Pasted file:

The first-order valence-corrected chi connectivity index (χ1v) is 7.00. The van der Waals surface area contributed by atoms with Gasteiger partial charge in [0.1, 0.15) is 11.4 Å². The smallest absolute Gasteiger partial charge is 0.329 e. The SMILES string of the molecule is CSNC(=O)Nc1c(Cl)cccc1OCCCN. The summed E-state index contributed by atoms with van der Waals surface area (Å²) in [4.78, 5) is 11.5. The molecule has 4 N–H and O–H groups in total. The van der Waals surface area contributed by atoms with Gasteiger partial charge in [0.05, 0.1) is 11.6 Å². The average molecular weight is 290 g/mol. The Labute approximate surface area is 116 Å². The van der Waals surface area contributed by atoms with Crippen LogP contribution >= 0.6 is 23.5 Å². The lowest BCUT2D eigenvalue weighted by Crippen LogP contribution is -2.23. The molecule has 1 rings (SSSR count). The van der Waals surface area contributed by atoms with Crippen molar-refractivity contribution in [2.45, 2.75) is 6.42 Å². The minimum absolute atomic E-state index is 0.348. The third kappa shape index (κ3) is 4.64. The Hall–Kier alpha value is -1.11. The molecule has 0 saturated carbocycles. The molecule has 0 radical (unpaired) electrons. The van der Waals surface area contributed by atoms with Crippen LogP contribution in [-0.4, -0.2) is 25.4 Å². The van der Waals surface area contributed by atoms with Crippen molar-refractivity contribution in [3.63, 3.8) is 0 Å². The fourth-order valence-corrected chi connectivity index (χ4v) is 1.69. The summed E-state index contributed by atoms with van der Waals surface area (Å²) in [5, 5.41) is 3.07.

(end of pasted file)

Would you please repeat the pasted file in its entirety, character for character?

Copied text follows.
The first-order valence-corrected chi connectivity index (χ1v) is 7.00. The van der Waals surface area contributed by atoms with Gasteiger partial charge in [0.1, 0.15) is 11.4 Å². The smallest absolute Gasteiger partial charge is 0.329 e. The SMILES string of the molecule is CSNC(=O)Nc1c(Cl)cccc1OCCCN. The summed E-state index contributed by atoms with van der Waals surface area (Å²) in [4.78, 5) is 11.5. The molecule has 4 N–H and O–H groups in total. The van der Waals surface area contributed by atoms with Gasteiger partial charge in [0.05, 0.1) is 11.6 Å². The average molecular weight is 290 g/mol. The Labute approximate surface area is 116 Å². The van der Waals surface area contributed by atoms with Crippen LogP contribution >= 0.6 is 23.5 Å². The lowest BCUT2D eigenvalue weighted by Crippen LogP contribution is -2.23. The molecule has 1 rings (SSSR count). The van der Waals surface area contributed by atoms with Crippen molar-refractivity contribution in [2.45, 2.75) is 6.42 Å². The minimum absolute atomic E-state index is 0.348. The third kappa shape index (κ3) is 4.64. The Hall–Kier alpha value is -1.11. The molecule has 0 saturated carbocycles. The molecule has 0 radical (unpaired) electrons. The van der Waals surface area contributed by atoms with Crippen LogP contribution in [-0.4, -0.2) is 25.4 Å². The van der Waals surface area contributed by atoms with Crippen molar-refractivity contribution in [3.63, 3.8) is 0 Å². The fourth-order valence-corrected chi connectivity index (χ4v) is 1.69. The summed E-state index contributed by atoms with van der Waals surface area (Å²) in [5, 5.41) is 3.07.